Paul Fleischman has, of course, won the Newbery already (Joyful Noise, 1989 award). It's unlikely to me that Eyes Wide Open will net him a second medal; not only does nonfiction rarely win the Newbery, but Eyes Wide Open is more informational than narrative, which indicates to me that it's not a top contender for a "literary" award. I'm curious to see if it draws any attention from the Sibert committee though.


Published in September by Candlewick





Tuesday, January 6, 2015

2015 Contenders: Saving Lucas Biggs, by Marisa de los Santos and David Teague

Margaret O'Malley's father, a corporate whistleblower, has been sentenced to death, wrongfully convicted of arson and murder. The trial judge, Lucas Biggs, is not only known for his harshness, but is also in the hip pocket of the Victory Corporation -- the very same company that Mr. O'Malley had taken on. Although the conviction and sentence are obviously travesties of justice, it appears that there is no way for Mr. O'Malley to escape.

However, Margaret has a secret weapon. Young people in her family, for uncounted generations, have had the ability to travel through time. They are strictly prohibited from using this ability, but with her father's life at stake, that prohibition begins to mean less to Margaret. But even if she manages to enter the past, there's still one problem: "history resists." Margaret may want to change the past, but the past may not want to be changed.

This is the setup for a lovely book, full of memorable characters and evocative prose. The promotional materials describe Saving Lucas Biggs as "When You Reach Me meets Savvy"; I also noted echoes of A Wrinkle in Time and The Water Castle. Those are some big literary shoes, and Saving Lucas Biggs tries its very hardest to fill them.

It doesn't entirely make it, I don't think -- the plot, especially in the last quarter, when some last-minute interventions make the structure come slightly loose, doesn't have the Swiss-watch precision of When You Reach Me; the climactic moments don't possess the pure force of those in A Wrinkle in Time; and the idea of a young girl with a special and unusual gift isn't as revelatory here as it was in Savvy. However, those are some of the most seminal books of American children's literature, and not quite matching them hardly makes a book a failure. Indeed, I think Saving Lucas Biggs is noticeably superior to The Water Castle, particularly in the way it ties the events of the two time periods together, and readers of this blog may remember that I liked TWC a lot.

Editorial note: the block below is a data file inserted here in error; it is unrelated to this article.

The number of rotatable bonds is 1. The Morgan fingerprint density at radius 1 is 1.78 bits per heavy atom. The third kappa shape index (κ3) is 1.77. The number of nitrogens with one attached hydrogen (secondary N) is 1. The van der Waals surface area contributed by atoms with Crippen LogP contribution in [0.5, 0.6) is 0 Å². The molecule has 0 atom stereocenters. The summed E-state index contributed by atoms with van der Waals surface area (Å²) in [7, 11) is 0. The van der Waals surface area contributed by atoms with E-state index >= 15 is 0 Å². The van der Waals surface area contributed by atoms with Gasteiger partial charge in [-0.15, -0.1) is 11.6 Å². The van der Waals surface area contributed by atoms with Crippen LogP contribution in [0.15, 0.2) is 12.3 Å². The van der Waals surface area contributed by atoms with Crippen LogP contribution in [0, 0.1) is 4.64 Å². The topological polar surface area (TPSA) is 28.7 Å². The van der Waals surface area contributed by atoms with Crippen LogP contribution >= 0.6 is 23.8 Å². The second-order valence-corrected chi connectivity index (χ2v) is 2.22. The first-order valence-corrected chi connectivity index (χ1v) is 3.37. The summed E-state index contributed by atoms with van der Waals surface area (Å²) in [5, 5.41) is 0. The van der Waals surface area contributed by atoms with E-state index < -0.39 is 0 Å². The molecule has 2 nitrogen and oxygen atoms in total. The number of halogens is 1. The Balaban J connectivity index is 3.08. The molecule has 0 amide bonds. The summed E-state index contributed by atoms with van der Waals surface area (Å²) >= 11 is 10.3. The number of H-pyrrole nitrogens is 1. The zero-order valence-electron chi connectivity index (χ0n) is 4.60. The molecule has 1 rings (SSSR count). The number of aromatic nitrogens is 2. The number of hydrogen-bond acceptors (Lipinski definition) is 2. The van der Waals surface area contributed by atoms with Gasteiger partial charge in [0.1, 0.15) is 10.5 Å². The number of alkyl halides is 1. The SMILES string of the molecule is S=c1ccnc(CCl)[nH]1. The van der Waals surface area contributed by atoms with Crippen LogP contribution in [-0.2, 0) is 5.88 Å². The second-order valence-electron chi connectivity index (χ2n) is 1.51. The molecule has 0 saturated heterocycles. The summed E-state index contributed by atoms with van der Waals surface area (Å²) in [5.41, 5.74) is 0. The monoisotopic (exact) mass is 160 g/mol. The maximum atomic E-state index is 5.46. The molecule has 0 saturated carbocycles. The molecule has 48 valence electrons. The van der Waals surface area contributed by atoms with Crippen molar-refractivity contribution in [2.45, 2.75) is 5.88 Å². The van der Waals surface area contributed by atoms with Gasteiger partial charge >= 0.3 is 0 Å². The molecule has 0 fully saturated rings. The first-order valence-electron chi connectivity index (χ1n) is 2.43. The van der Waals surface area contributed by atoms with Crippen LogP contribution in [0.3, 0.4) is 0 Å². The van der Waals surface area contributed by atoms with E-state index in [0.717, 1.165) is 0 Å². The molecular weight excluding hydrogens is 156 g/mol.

Marisa de los Santos has written several adult bestsellers, and David Teague wrote Franklin's Big Dreams, a picture book that got a starred review from Booklist back in 2010. This, however, represents both authors' first foray into middle-grade literature. Saving Lucas Biggs is a remarkably assured and tonally consistent novel, one I would probably have attributed to authors with more middle-grade experience than that.

In a year that features an overwhelming favorite (Brown Girl Dreaming) and several strong dark horses (Caminar, The Family Romanov, The Night Gardener, and Revolution, at the very least), the field may simply be too crowded for the Newbery committee to find room for Saving Lucas Biggs. I don't think I'd put it in my top three or four -- the competition is simply too fierce -- but it's definitely a book I'm glad to have read.


Published in May by HarperCollins

Tuesday, December 23, 2014

2015 Contenders: Space Taxi: Archie Takes Flight, by Wendy Mass and Michael Brawer

Today, Archie Morningstar turns eight years, eight months, and eight days old. It's also Take Your Kid to Work Day, and Archie is finally old enough to ride along with his father, a night shift taxi driver. Archie is very excited, but -- as the title of the book makes clear -- his father isn't an ordinary driver, and his vehicle isn't an ordinary taxi.

Space Taxi: Archie Takes Flight is billed as the first in a new series, and its thin plot is largely setup for the forthcoming installments. It was fun and offbeat, in a Daniel Pinkwater-lite for second graders kind of way, and I enjoyed the time I spent with it. It felt like the book would be an easy sell to a certain brand of reluctant reader, and that's always nice to see. I also liked the surprisingly prosaic use to which the mysterious item that Archie's grandfather gave him is put.